The regular expressions to determine what constitutes an infraction are to be found in the file filter.d/sshd.conf. The filename is based on the filter variable.

In each file in the filter.d directory you will find a failregex variable defined which is made up of one more more regular expressions.

For example, the failregex for apache-auth is defined as:

failregex = [[]client <HOST>[]] user .* authentication failure [[]client <HOST>[]] user .* not found [[]client <HOST>[]] user .* password mismatch

These regular expressions match various errors stemming from failed HTTP-login attempts and extract the IP address, keeping track of how many times a given address has been detected to determine whether to block them from the relevant ports/services.

The simplest way to apply changes to the configuration is to stop and start the Fail2Ban daemon:

/etc/init.d/fail2ban stop # wait a few seconds... /etc/init.d/fail2ban start

A more graceful option is using the fail2ban-client command-line tool (see below).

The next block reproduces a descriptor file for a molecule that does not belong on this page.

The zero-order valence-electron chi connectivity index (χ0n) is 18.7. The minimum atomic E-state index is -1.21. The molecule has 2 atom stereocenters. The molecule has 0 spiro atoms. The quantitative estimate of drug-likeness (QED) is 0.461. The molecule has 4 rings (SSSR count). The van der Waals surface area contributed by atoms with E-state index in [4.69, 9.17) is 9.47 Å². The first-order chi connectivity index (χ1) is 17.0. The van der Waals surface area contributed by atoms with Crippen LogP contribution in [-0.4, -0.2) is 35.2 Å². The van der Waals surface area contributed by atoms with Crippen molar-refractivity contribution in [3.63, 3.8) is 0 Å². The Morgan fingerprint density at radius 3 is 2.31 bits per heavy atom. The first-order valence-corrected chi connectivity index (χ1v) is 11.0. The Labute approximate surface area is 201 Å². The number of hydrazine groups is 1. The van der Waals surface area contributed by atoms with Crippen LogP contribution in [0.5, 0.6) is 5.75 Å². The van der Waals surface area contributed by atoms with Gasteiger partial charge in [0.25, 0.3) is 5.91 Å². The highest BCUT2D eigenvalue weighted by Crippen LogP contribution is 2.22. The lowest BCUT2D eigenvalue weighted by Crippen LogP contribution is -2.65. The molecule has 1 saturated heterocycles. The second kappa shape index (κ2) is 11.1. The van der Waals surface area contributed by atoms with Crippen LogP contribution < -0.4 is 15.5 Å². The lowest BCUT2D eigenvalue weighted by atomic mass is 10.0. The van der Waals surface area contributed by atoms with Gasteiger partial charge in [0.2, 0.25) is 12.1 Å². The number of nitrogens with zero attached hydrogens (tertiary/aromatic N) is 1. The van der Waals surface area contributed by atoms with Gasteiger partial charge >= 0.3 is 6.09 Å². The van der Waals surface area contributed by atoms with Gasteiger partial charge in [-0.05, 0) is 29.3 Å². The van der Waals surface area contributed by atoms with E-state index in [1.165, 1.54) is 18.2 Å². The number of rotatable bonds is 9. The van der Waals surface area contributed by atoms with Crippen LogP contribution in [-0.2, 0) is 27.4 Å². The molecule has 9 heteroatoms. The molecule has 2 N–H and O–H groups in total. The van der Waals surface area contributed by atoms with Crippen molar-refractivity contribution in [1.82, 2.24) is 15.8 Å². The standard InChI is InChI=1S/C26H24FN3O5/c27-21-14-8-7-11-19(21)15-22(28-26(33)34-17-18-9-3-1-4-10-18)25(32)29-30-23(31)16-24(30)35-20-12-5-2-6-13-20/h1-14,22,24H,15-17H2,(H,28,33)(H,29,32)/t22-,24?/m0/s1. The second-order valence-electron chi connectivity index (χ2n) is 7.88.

Testing Fail2Ban filters on your server

Some of the filters provided will be relevant to your server, but others not. That will depend on what services you provide (Mail, FTP, ...) and using which program/daemon.

The simplest way to check whether a filter is appropriate for your server is to test it using the fail2ban-regex script.

The syntax for this is:

fail2ban-regex <logfile> <regex or filter conf file>

You can get the relevant options for each filter from the jail.conf file. For example, to test the apache-auth filter you need to pass it your logfile and the filter file:

fail2ban-regex /var/log/apache2/error.log /etc/fail2ban/filter.d/apache-auth.conf

The output will look something like the following: